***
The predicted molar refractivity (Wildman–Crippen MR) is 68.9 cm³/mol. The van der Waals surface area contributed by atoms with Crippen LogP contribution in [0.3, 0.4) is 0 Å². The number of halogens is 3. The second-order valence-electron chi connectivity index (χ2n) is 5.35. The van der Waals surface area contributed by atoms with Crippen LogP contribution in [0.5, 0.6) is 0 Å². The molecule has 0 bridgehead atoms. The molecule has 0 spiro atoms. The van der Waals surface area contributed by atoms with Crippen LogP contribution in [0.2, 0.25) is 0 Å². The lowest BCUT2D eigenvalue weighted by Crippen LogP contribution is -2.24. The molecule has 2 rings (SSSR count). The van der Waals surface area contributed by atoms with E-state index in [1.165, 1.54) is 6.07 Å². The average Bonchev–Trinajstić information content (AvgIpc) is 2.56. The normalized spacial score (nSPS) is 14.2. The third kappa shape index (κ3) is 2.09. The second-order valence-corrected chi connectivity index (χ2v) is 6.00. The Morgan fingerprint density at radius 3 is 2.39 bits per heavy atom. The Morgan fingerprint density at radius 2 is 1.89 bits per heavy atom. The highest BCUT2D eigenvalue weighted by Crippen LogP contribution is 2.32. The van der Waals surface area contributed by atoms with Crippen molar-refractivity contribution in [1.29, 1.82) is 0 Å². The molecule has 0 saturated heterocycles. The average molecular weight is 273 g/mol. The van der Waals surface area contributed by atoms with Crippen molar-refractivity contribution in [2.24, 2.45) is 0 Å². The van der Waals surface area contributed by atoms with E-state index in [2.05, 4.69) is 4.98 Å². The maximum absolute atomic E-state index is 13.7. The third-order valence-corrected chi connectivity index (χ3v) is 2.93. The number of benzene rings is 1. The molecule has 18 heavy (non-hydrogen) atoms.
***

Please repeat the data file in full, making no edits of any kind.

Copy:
The predicted molar refractivity (Wildman–Crippen MR) is 68.9 cm³/mol. The van der Waals surface area contributed by atoms with Crippen LogP contribution in [0.3, 0.4) is 0 Å². The number of halogens is 3. The second-order valence-electron chi connectivity index (χ2n) is 5.35. The van der Waals surface area contributed by atoms with Crippen LogP contribution in [0.5, 0.6) is 0 Å². The molecule has 0 bridgehead atoms. The molecule has 0 spiro atoms. The van der Waals surface area contributed by atoms with Crippen LogP contribution in [0.2, 0.25) is 0 Å². The lowest BCUT2D eigenvalue weighted by Crippen LogP contribution is -2.24. The molecule has 2 rings (SSSR count). The van der Waals surface area contributed by atoms with E-state index in [1.165, 1.54) is 6.07 Å². The average Bonchev–Trinajstić information content (AvgIpc) is 2.56. The normalized spacial score (nSPS) is 14.2. The third kappa shape index (κ3) is 2.09. The second-order valence-corrected chi connectivity index (χ2v) is 6.00. The Morgan fingerprint density at radius 3 is 2.39 bits per heavy atom. The Morgan fingerprint density at radius 2 is 1.89 bits per heavy atom. The highest BCUT2D eigenvalue weighted by Crippen LogP contribution is 2.32. The van der Waals surface area contributed by atoms with Crippen molar-refractivity contribution in [1.29, 1.82) is 0 Å². The molecule has 0 saturated heterocycles. The average molecular weight is 273 g/mol. The van der Waals surface area contributed by atoms with Crippen molar-refractivity contribution in [2.24, 2.45) is 0 Å². The van der Waals surface area contributed by atoms with E-state index in [2.05, 4.69) is 4.98 Å². The maximum absolute atomic E-state index is 13.7. The third-order valence-corrected chi connectivity index (χ3v) is 2.93. The number of benzene rings is 1. The molecule has 18 heavy (non-hydrogen) atoms.